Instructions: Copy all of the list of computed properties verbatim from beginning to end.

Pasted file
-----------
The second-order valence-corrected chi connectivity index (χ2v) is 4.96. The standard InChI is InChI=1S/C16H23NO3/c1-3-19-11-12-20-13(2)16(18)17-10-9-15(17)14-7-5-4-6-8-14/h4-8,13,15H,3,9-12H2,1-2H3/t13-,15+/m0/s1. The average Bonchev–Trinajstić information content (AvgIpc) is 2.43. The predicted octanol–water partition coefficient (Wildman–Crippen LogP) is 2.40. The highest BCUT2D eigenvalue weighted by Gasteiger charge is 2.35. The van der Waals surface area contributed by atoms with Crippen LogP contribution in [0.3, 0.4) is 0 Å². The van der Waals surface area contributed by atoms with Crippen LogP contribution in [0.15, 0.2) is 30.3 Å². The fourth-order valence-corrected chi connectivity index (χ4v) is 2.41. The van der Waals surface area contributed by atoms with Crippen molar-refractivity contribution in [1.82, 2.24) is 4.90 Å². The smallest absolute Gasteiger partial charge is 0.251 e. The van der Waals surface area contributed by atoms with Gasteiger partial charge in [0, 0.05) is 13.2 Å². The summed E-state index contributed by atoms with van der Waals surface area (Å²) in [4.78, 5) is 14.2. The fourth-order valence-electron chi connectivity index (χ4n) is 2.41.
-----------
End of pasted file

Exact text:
The second-order valence-corrected chi connectivity index (χ2v) is 4.96. The standard InChI is InChI=1S/C16H23NO3/c1-3-19-11-12-20-13(2)16(18)17-10-9-15(17)14-7-5-4-6-8-14/h4-8,13,15H,3,9-12H2,1-2H3/t13-,15+/m0/s1. The average Bonchev–Trinajstić information content (AvgIpc) is 2.43. The predicted octanol–water partition coefficient (Wildman–Crippen LogP) is 2.40. The highest BCUT2D eigenvalue weighted by Gasteiger charge is 2.35. The van der Waals surface area contributed by atoms with Crippen LogP contribution in [0.3, 0.4) is 0 Å². The van der Waals surface area contributed by atoms with Crippen LogP contribution in [0.15, 0.2) is 30.3 Å². The fourth-order valence-corrected chi connectivity index (χ4v) is 2.41. The van der Waals surface area contributed by atoms with Crippen molar-refractivity contribution in [1.82, 2.24) is 4.90 Å². The smallest absolute Gasteiger partial charge is 0.251 e. The van der Waals surface area contributed by atoms with Gasteiger partial charge in [0, 0.05) is 13.2 Å². The summed E-state index contributed by atoms with van der Waals surface area (Å²) in [4.78, 5) is 14.2. The fourth-order valence-electron chi connectivity index (χ4n) is 2.41.